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Crime Victims Serving as Jurors: Is There Bias Present?

Abstract

This project examined the decisions of 2435 mock jurors of whom 984 reported being a victim of some type of crime and 982 reported knowing a close friend or relative who had been a victim. Participants watched a videotape of a trial of a burglary of a habitation and were asked to give individual verdicts. Results indicated that jurors who identified themselves as victims of the same crime convicted significantly more frequently than those who had not been victims. Victims of violent crimes (a type of crime dissimilar to that for which the defendant was on trial) were not more likely to convict than were non-victims. Implications of this research are discussed.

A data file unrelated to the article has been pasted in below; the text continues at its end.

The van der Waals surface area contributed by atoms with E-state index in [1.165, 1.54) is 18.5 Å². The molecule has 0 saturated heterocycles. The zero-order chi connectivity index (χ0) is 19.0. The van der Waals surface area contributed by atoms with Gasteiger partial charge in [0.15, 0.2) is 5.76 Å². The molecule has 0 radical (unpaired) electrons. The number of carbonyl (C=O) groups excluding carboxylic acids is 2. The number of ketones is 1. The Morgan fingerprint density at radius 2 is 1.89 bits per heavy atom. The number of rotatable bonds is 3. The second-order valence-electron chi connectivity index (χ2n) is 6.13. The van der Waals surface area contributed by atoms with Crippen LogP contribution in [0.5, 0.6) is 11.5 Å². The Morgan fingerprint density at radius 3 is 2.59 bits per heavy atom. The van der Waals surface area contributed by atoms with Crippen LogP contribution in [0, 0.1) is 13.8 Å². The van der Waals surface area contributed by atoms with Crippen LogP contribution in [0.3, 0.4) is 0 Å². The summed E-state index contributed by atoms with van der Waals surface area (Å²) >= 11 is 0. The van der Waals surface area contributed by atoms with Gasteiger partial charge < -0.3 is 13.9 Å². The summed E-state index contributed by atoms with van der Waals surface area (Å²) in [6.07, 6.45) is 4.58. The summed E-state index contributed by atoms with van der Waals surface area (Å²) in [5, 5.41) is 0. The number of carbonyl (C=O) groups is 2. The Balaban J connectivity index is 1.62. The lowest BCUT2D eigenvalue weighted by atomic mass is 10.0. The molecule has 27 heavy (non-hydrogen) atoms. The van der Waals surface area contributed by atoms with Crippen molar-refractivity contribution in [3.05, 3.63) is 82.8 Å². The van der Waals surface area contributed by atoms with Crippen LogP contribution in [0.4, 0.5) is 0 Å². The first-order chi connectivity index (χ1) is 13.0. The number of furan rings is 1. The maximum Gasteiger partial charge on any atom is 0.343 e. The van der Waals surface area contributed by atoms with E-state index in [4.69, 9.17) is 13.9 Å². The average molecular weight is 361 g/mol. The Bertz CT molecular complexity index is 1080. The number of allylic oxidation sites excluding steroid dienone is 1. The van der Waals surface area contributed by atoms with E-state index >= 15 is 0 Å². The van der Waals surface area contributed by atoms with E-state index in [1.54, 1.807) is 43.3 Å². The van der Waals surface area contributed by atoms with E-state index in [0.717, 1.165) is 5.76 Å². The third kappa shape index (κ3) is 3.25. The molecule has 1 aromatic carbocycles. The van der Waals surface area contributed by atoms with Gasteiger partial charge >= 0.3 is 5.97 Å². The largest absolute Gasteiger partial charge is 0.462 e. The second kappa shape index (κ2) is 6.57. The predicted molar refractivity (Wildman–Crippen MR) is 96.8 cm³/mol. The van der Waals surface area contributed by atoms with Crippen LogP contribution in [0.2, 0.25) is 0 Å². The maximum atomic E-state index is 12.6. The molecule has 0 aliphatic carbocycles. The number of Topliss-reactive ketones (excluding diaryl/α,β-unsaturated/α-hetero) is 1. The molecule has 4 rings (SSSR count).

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Correspondence to Scott E. Culhane.

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Culhane, S.E., Hosch, H.M. & Weaver, W.G. Crime Victims Serving as Jurors: Is There Bias Present?. Law Hum Behav 28, 649–659 (2004). https://doi.org/10.1007/s10979-004-0792-1

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  • DOI: https://doi.org/10.1007/s10979-004-0792-1

  • crime victims
  • jurors
  • challanges
  • juror bias